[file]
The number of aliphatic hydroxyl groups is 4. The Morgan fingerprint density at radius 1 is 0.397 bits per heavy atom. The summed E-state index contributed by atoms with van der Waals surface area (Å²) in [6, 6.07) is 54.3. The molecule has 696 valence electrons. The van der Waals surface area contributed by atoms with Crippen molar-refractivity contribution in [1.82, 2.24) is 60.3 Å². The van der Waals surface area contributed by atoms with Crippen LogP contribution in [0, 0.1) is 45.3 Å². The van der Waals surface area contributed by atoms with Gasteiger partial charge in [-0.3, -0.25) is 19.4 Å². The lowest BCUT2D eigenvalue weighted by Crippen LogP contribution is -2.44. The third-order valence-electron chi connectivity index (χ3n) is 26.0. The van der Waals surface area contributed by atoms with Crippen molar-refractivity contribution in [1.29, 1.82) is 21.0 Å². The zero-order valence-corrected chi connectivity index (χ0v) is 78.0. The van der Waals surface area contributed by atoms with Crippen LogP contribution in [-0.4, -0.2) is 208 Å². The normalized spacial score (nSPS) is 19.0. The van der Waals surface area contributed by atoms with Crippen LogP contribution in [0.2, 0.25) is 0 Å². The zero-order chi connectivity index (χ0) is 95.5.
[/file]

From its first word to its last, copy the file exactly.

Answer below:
The number of aliphatic hydroxyl groups is 4. The Morgan fingerprint density at radius 1 is 0.397 bits per heavy atom. The summed E-state index contributed by atoms with van der Waals surface area (Å²) in [6, 6.07) is 54.3. The molecule has 696 valence electrons. The van der Waals surface area contributed by atoms with Crippen molar-refractivity contribution in [1.82, 2.24) is 60.3 Å². The van der Waals surface area contributed by atoms with Crippen LogP contribution in [0, 0.1) is 45.3 Å². The van der Waals surface area contributed by atoms with Gasteiger partial charge in [-0.3, -0.25) is 19.4 Å². The lowest BCUT2D eigenvalue weighted by Crippen LogP contribution is -2.44. The third-order valence-electron chi connectivity index (χ3n) is 26.0. The van der Waals surface area contributed by atoms with Crippen molar-refractivity contribution in [1.29, 1.82) is 21.0 Å². The zero-order valence-corrected chi connectivity index (χ0v) is 78.0. The van der Waals surface area contributed by atoms with Crippen LogP contribution in [-0.4, -0.2) is 208 Å². The normalized spacial score (nSPS) is 19.0. The van der Waals surface area contributed by atoms with Crippen LogP contribution in [0.2, 0.25) is 0 Å². The zero-order chi connectivity index (χ0) is 95.5.